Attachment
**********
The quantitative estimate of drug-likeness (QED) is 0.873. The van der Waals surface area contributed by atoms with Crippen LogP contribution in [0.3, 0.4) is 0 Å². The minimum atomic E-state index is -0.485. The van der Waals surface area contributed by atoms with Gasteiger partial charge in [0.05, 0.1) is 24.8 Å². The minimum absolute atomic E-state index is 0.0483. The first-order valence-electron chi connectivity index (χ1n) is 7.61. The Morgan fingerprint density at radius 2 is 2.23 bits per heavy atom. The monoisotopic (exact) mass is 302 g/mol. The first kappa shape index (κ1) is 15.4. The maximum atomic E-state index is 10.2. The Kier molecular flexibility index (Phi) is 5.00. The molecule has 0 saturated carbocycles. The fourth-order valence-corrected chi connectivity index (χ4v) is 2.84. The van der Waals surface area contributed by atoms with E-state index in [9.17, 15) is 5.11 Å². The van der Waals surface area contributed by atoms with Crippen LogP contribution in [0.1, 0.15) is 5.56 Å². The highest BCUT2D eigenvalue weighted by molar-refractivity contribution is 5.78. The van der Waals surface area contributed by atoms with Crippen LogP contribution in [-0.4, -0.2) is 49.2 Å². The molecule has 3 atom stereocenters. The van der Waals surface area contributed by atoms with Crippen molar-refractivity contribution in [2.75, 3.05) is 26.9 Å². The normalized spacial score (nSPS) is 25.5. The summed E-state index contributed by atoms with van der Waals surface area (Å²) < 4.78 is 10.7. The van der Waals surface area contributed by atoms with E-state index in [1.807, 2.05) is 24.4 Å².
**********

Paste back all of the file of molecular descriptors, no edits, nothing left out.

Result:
The quantitative estimate of drug-likeness (QED) is 0.873. The van der Waals surface area contributed by atoms with Crippen LogP contribution in [0.3, 0.4) is 0 Å². The minimum atomic E-state index is -0.485. The van der Waals surface area contributed by atoms with Gasteiger partial charge in [0.05, 0.1) is 24.8 Å². The minimum absolute atomic E-state index is 0.0483. The first-order valence-electron chi connectivity index (χ1n) is 7.61. The Morgan fingerprint density at radius 2 is 2.23 bits per heavy atom. The monoisotopic (exact) mass is 302 g/mol. The first kappa shape index (κ1) is 15.4. The maximum atomic E-state index is 10.2. The Kier molecular flexibility index (Phi) is 5.00. The molecule has 0 saturated carbocycles. The fourth-order valence-corrected chi connectivity index (χ4v) is 2.84. The van der Waals surface area contributed by atoms with E-state index in [9.17, 15) is 5.11 Å². The van der Waals surface area contributed by atoms with Crippen LogP contribution in [0.1, 0.15) is 5.56 Å². The highest BCUT2D eigenvalue weighted by molar-refractivity contribution is 5.78. The van der Waals surface area contributed by atoms with Crippen LogP contribution in [-0.4, -0.2) is 49.2 Å². The molecule has 3 atom stereocenters. The van der Waals surface area contributed by atoms with Crippen molar-refractivity contribution in [2.75, 3.05) is 26.9 Å². The normalized spacial score (nSPS) is 25.5. The summed E-state index contributed by atoms with van der Waals surface area (Å²) < 4.78 is 10.7. The van der Waals surface area contributed by atoms with E-state index in [1.807, 2.05) is 24.4 Å².